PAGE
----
Recently I was creating a function to resize an image. The function itself was resizing the image perfectly, however, my file size was always at least the same size…
I think I tried about 8 different pieces of DotNet code, always resulting in the same thing. The image was resized, but the file size was at least the same as the original.
It wasn’t until I started trying my code in Visual Studio, using pure C# that I noticed that the code to resize wasn’t the issue.
That’s why I’ll post this blog, just as a friendly heads up when you use blobs.
Apparently, if there is data in a blob, and you write to an outstream, you overwrite the old blob data.
Sound right, right?
Let’s take this example to see what happens:
At first the blob contains ABCDEFGHIJKLMNOQRSTUVWXYZ
I create an instream to the blob, and do some stuff with it.
Next, I create an outstream to write my result: 0123456789
Finally, I export my blob to a file, and this is the content of my file:
See what I mean?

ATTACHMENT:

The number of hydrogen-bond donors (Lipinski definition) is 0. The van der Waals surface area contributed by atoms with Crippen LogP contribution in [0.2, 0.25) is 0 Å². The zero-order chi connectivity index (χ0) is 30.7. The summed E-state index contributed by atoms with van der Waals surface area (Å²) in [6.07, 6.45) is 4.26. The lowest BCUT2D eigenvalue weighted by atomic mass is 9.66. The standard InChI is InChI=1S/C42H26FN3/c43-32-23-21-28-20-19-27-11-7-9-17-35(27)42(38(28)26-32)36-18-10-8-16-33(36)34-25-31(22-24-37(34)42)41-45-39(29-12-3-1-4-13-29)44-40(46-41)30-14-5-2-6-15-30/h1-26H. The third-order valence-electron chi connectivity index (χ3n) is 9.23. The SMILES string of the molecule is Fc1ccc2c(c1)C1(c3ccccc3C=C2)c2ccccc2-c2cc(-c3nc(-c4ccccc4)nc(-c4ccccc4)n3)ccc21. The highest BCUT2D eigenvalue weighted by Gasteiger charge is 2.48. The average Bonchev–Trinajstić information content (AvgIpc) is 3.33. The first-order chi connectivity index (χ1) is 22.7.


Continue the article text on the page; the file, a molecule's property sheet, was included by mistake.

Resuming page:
When there is data in your blob, the outstream is a reference to your blob. So you start writing, but only overwrite the first part of you blob if the result is smaller. If it is larger, there will be no problem though.
So better be sure and clear your blob!
Sadly it took me a while to figure out, since my image was just display OK.
I think that in an image format, there is some sort of delimiter which says it is the end of the image. Basically, you could just hide other stuff in your file, while still being able to open the image without a problem.
Anyway, whenever you run into a problem like this, remember this post and clear your blob!